12 Days of Christmas Carols- What Child is This?

206px-Greensleeves-rossetti-modHere we have a Christmas song whose original tune might still be more famous than the new seasonal lyrics.  “What Child is This?” is set to the old Renaissance love song “Greensleeves.”  A series of folks songs and ballads about “the Lady Greensleeves” were written in England between 1580-1584.  Often played on the lute, “Greensleeves” is a classic Renaissance “lover’s lament,” where the singer cries over lost love and longs for the day that he might win back his lady.  I’m sure that this song was considered public domain and freely modified over the years.  At one point it had 18 verses, each followed by the chorus.  It’s still fairly common to hear this tune with no intended relation to the Christmas carol, and I have to admit that I have mixed feelings about using this one in worship services.  Still, it’s awfully pretty.

For whatever reason, folks really liked to trot out “Greensleeves” around Christmas.  This seems to have been an established tradition as early as 1686, and even back then folks knew that they’d better change the lyrics.  It’s just not right to make passionate love the centerpiece of the holidays.  So folks would put different words to the tune, changing them up pretty freely until the 19th cent.  That’s when “What Child is This?” took the majority ownership.

The story goes that in 1866, William C. Dix, only 29 years old at the time, contracted a life-threatening illness and was confined to his bed for several months.  He was sorely depressed during this time, as you can well imagine, and so he wrote poetry.  One of the poems, originally called “The Manger Throne,” was later to be paired up with “Greensleeves” and became “What Child is this?”  It contrasts the sweet picturesque setting of the nativity with the ultimate fate which awaited Jesus.  This is an important balance that we ought to keep in mind.  While there’s nothing wrong with being sweet and focusing on familial love and the delightful concept of a baby Jesus, we have to always remember that this was only the first step towards the Cross.  This Jesus became man for a reason.  He came to suffer and die for our sins.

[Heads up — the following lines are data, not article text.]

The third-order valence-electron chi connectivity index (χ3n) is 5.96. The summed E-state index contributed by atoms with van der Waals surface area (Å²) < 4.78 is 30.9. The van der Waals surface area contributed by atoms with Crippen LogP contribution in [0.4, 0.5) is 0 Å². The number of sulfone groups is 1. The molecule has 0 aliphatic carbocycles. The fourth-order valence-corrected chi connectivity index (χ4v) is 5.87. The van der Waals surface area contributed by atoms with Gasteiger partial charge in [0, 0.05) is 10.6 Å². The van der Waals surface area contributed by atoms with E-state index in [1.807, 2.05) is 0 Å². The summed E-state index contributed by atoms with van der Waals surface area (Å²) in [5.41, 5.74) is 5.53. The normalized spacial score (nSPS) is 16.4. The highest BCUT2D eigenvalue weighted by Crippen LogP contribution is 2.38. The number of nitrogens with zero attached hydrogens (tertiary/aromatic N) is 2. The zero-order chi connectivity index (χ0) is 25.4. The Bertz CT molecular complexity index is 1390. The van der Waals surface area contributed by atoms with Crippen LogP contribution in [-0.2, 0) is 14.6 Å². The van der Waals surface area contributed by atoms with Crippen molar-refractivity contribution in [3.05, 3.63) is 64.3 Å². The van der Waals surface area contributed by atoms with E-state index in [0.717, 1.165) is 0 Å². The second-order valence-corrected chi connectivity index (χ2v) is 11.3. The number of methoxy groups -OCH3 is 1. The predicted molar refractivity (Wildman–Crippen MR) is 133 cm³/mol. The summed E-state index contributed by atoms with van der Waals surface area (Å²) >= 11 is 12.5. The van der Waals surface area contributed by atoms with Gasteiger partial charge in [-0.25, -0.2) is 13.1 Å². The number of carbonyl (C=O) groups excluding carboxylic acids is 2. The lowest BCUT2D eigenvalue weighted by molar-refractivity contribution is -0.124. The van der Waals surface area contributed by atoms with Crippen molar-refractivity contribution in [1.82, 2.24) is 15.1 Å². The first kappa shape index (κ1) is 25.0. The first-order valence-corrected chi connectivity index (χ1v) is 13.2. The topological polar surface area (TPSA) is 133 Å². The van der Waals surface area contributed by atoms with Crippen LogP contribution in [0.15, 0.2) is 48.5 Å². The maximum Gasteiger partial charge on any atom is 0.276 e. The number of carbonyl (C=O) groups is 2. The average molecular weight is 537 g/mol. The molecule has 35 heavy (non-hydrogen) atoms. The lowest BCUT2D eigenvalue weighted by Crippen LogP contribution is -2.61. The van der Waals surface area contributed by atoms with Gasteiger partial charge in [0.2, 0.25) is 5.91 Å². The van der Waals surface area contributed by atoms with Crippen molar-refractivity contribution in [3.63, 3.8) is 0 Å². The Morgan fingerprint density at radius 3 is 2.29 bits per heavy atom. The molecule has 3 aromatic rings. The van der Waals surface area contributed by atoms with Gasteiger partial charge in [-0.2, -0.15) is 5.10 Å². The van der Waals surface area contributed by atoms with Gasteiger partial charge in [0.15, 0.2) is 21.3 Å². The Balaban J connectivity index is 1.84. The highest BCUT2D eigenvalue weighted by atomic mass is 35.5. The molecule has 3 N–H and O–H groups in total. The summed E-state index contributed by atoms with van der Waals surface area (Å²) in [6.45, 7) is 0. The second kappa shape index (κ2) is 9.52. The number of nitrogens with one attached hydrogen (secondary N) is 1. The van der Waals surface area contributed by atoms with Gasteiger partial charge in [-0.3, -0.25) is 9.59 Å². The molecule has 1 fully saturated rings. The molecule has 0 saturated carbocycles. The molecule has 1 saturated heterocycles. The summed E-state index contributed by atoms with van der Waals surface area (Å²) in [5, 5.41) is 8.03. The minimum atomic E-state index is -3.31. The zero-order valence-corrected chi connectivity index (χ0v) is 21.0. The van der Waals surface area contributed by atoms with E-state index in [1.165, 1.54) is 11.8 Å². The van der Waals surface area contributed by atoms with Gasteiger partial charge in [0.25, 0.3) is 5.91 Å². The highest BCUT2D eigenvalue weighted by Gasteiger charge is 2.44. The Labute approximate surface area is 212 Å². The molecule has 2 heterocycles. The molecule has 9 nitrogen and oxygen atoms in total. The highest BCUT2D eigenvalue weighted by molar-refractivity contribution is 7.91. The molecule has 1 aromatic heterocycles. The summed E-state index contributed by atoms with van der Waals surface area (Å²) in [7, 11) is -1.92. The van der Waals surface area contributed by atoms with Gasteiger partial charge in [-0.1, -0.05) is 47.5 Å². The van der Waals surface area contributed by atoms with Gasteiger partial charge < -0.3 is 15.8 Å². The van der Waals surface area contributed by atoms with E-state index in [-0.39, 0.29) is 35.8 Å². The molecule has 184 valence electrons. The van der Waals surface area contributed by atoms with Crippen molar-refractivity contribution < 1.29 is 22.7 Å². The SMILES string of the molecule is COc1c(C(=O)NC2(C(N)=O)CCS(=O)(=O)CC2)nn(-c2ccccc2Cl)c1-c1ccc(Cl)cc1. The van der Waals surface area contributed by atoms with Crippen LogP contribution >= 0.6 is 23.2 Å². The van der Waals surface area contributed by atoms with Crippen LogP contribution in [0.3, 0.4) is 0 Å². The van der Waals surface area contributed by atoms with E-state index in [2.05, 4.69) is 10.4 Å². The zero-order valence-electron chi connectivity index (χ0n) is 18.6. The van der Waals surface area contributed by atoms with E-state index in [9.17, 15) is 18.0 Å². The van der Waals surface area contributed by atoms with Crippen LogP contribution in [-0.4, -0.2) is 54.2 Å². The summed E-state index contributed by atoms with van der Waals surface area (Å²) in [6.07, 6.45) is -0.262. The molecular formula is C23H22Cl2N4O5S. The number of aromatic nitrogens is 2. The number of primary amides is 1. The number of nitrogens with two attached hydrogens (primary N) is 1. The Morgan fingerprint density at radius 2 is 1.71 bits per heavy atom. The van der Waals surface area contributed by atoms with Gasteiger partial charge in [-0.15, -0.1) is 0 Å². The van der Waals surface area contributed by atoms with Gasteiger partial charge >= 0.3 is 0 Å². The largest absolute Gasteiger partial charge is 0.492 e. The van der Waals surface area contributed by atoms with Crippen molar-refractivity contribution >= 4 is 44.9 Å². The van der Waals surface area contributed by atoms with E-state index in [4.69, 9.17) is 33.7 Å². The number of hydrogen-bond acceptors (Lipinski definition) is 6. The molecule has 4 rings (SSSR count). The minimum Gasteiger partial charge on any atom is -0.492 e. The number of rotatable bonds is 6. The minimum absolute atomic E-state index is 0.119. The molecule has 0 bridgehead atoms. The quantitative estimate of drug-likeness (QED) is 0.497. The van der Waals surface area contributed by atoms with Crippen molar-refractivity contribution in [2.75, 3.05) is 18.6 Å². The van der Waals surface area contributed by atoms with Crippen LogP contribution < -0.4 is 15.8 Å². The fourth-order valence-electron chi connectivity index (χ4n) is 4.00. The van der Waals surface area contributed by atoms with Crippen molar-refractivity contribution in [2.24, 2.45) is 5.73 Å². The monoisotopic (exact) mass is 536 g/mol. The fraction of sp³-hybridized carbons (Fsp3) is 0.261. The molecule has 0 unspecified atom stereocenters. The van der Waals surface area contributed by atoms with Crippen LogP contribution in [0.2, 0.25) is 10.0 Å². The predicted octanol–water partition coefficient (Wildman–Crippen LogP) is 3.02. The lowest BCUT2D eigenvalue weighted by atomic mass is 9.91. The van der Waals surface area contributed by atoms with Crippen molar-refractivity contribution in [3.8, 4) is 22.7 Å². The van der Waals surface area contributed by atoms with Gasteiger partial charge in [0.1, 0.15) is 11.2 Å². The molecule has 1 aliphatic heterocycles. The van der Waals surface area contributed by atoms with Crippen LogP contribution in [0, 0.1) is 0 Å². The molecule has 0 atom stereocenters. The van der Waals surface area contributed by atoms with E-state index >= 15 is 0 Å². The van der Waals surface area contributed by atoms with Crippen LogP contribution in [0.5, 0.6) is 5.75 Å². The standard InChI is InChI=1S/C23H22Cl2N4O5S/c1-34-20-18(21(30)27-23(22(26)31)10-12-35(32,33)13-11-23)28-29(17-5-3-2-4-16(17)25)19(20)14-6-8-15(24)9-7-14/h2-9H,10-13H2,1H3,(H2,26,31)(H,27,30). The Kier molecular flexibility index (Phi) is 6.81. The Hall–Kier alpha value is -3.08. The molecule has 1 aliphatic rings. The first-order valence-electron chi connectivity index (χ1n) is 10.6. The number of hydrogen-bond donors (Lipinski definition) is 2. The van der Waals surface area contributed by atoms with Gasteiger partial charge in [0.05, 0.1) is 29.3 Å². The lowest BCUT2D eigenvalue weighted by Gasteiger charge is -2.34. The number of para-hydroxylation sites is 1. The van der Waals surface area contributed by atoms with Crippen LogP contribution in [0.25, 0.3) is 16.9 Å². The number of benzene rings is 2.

What Child is this who, laid to rest
On Mary’s lap is sleeping?
Whom angels greet with anthems sweet,
While shepherds watch are keeping?
This, this is Christ the King,
Whom shepherds guard and angels sing;
Haste, haste, to bring Him laud,
The Babe, the Son of Mary.

Why lies He in such mean estate,
Where ox and ass are feeding?
Good Christians, fear, for sinners here
The silent Word is pleading.
Nails, spear shall pierce Him through,
The cross be borne for me, for you.
Hail, hail the Word made flesh,
The Babe, the Son of Mary.

So bring Him incense, gold and myrrh,
Come peasant, king to own Him;
The King of kings salvation brings,
Let loving hearts enthrone Him.
Raise, raise a song on high,
The virgin sings her lullaby.
Joy, joy for Christ is born,
The Babe, the Son of Mary.

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One thought on “12 Days of Christmas Carols- What Child is This?

  1. The second verse was exactly the reason I chose this carol for evangelistic caroling on Christmas Eve. I wanted to make sure the programme would go there and avoid sentimentalism, so this carol came after ‘Let All Mortal Flesh’ and the lesson describing the Annunciation to the shepherds. ‘The Holly and the Ivy’ was attractive too, but (besides being perhaps impossible to translate meaningfully into Chinese) it seemed too subtle; ‘What Child Is This’, pointing as it did to the atonement, seemed to comport well with the lesson that followed, the Prologue to John’s Gospel.

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